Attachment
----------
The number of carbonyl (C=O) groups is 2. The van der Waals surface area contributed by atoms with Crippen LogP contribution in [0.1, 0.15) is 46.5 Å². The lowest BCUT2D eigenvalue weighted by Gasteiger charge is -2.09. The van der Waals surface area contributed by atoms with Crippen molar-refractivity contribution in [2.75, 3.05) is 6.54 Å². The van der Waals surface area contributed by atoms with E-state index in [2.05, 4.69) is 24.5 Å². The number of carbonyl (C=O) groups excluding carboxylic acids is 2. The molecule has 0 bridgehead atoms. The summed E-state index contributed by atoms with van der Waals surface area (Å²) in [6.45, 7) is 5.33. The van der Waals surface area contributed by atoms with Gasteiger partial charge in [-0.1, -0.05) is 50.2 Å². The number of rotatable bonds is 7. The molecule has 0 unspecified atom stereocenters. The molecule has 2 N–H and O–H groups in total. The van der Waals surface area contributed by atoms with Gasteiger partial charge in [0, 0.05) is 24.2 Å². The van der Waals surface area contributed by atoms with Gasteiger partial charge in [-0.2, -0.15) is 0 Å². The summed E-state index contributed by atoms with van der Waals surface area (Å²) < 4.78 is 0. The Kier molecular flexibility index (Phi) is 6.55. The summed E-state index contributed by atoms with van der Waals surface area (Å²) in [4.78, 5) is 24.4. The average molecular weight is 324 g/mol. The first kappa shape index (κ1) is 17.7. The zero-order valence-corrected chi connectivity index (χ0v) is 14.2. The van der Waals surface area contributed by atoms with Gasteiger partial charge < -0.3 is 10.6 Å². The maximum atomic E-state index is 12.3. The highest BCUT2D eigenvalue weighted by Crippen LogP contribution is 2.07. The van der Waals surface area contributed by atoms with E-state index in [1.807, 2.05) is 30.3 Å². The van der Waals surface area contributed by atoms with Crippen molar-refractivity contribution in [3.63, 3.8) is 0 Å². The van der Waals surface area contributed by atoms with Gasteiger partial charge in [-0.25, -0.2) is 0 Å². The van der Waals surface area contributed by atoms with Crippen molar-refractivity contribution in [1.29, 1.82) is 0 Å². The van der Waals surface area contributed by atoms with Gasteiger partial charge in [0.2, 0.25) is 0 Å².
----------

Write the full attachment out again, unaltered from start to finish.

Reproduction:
The number of carbonyl (C=O) groups is 2. The van der Waals surface area contributed by atoms with Crippen LogP contribution in [0.1, 0.15) is 46.5 Å². The lowest BCUT2D eigenvalue weighted by Gasteiger charge is -2.09. The van der Waals surface area contributed by atoms with Crippen molar-refractivity contribution in [2.75, 3.05) is 6.54 Å². The van der Waals surface area contributed by atoms with E-state index in [2.05, 4.69) is 24.5 Å². The number of carbonyl (C=O) groups excluding carboxylic acids is 2. The molecule has 0 bridgehead atoms. The summed E-state index contributed by atoms with van der Waals surface area (Å²) in [6.45, 7) is 5.33. The van der Waals surface area contributed by atoms with Gasteiger partial charge in [-0.1, -0.05) is 50.2 Å². The number of rotatable bonds is 7. The molecule has 0 unspecified atom stereocenters. The molecule has 2 N–H and O–H groups in total. The van der Waals surface area contributed by atoms with Gasteiger partial charge in [0, 0.05) is 24.2 Å². The van der Waals surface area contributed by atoms with Gasteiger partial charge in [-0.2, -0.15) is 0 Å². The summed E-state index contributed by atoms with van der Waals surface area (Å²) < 4.78 is 0. The Kier molecular flexibility index (Phi) is 6.55. The summed E-state index contributed by atoms with van der Waals surface area (Å²) in [4.78, 5) is 24.4. The average molecular weight is 324 g/mol. The first kappa shape index (κ1) is 17.7. The zero-order valence-corrected chi connectivity index (χ0v) is 14.2. The van der Waals surface area contributed by atoms with Gasteiger partial charge < -0.3 is 10.6 Å². The maximum atomic E-state index is 12.3. The highest BCUT2D eigenvalue weighted by Crippen LogP contribution is 2.07. The van der Waals surface area contributed by atoms with E-state index in [1.807, 2.05) is 30.3 Å². The van der Waals surface area contributed by atoms with Crippen molar-refractivity contribution in [3.63, 3.8) is 0 Å². The van der Waals surface area contributed by atoms with Gasteiger partial charge in [-0.25, -0.2) is 0 Å². The van der Waals surface area contributed by atoms with Crippen molar-refractivity contribution in [1.29, 1.82) is 0 Å². The van der Waals surface area contributed by atoms with Gasteiger partial charge in [0.2, 0.25) is 0 Å².